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Three classroom assistants made-up that Highland teacher treated pupil like a dog

School headteacher Joep Eggermont
School headteacher Joep Eggermont

A teacher who was suspended from working for three years has been cleared after it was found that the charges against her had been made up.

A disciplinary hearing ruled that the charges against Lesley Cooper had been “fabricated” by three pupil support assistants (PSAs) at St Duthus School in Tain.

However, the parent council at the school last night announced they have “absolute faith” in the three women.

Ms Cooper had worked at the school, which teaches pupils with additional needs, for 13 years until 2013.

She had faced a charge that between January 2009 and March 2013 repeatedly used excessive force and acted in an inappropriate manner with an unnamed pupil by pulling him by the hand, grabbing him by the clothes and shaking him.

She was was further accused of referring to the pupil as “puppy” , leading him by the hand, whistling at him and telling him to “sit”.

St Duthus School in Tain
St Duthus School in Tain

The allegations made by the three PSAs sparked a police investigation, which was later dropped, and resulted in the suspension of Ms Cooper and the school’s former head teacher Joep Eggermont.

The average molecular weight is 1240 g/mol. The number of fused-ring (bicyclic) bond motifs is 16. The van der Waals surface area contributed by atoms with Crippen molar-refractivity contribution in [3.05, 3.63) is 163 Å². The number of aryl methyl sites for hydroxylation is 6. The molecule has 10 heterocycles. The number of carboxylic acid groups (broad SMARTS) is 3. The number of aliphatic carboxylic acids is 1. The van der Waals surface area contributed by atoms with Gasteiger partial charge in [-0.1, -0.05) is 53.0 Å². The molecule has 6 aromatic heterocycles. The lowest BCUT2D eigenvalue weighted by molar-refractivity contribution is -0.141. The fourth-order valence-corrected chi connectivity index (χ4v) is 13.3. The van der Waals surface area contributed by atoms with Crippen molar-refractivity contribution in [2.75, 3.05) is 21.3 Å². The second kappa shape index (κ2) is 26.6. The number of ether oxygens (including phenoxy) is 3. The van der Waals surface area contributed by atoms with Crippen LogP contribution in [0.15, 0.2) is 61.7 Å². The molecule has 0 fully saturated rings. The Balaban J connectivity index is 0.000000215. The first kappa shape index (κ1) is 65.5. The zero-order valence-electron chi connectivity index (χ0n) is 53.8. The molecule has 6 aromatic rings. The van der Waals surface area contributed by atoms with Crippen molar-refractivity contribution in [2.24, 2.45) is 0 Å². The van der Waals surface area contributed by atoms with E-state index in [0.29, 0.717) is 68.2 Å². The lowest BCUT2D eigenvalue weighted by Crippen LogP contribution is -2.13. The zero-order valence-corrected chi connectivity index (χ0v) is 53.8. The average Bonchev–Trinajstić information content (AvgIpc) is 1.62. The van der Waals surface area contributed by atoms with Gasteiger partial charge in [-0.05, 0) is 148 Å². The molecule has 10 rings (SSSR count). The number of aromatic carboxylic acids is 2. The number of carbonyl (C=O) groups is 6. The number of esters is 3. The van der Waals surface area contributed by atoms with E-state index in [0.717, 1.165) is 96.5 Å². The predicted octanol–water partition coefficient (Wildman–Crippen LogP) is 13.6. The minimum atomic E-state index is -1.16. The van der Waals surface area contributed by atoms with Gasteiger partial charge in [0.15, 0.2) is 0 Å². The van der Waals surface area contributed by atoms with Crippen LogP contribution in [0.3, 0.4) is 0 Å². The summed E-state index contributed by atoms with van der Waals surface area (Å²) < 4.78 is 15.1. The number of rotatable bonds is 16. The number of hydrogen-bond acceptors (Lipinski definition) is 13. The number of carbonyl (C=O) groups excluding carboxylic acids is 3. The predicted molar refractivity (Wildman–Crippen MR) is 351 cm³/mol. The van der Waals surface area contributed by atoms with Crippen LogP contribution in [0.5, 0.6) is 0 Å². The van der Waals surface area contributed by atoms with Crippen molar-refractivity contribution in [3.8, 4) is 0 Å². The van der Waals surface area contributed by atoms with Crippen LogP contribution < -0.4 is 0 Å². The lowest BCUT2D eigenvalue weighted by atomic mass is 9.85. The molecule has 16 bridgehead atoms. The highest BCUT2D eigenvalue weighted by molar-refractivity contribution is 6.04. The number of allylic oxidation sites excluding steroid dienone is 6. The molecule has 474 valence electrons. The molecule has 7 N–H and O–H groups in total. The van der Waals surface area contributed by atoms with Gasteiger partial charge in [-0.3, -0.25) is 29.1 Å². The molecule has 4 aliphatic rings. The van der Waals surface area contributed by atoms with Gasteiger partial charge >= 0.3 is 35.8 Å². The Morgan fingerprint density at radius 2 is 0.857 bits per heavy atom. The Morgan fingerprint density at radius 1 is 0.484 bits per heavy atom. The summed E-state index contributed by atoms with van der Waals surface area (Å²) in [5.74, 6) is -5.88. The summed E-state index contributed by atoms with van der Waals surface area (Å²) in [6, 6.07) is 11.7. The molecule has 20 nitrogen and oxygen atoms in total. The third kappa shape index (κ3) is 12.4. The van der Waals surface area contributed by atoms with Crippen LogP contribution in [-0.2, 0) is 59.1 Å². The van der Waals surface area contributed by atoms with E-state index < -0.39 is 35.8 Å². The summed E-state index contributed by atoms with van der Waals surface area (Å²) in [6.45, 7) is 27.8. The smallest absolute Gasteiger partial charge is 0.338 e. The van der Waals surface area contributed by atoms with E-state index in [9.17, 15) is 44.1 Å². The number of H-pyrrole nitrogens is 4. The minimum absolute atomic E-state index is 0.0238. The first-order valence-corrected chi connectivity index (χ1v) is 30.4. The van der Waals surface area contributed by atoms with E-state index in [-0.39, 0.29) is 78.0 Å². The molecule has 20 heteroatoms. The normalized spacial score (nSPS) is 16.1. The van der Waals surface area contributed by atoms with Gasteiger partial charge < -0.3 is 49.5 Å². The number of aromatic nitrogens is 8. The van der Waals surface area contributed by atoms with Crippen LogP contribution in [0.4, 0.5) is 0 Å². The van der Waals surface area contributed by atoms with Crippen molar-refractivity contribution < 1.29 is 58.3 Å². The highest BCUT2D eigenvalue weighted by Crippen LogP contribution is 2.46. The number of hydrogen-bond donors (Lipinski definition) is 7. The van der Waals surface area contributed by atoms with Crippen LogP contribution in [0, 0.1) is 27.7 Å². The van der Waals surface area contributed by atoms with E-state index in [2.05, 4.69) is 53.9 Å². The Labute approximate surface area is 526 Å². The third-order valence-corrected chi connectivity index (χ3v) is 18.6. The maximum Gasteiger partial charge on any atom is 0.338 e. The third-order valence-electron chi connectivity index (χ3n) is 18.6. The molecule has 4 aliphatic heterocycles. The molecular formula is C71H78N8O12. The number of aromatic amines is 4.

A subsequent investigation was carried out by Highland Council which found Ms Cooper had no case to answer.

And now a General Teaching Council for Scotland hearing, held in private last month, has found that the three PSAs “colluded in fabricating a false complaint”.

The three assistants – Vivienne Fraser, Fiona Smith and Kirsty Bonthrone – all gave evidence to the panel.

However, the panel decided that the evidence showed the assistants had “mounted a sustained campaign of harassment and vilification against the teaching staff to the extent it caused the suspension of the head teacher and the respondent (Ms Cooper)”.

In giving evidence to the panel, Ms Cooper said she believed the complaint had arisen from a breakdown in the relationship between Mr Eggermont and the PSAs, including over a plan to lengthen the school day.

She described her relationship with the pupil as “extremely affectionate” and while she had had to intervene physically but never as a result of losing her temper.

Mr Eggermont said the relationship between Ms Cooper and the pupil was a “joy to watch” and that she was an “excellent, committed and effective teacher”.

However, the parent council of St Duthus chairwoman Angie Young said: “The parent council are aware of the outcome of the GTC investigation.

“We have absolute faith in the three PSAs (pupil support assistants” and fully support them.”

Highland Council declined to comment on the case.

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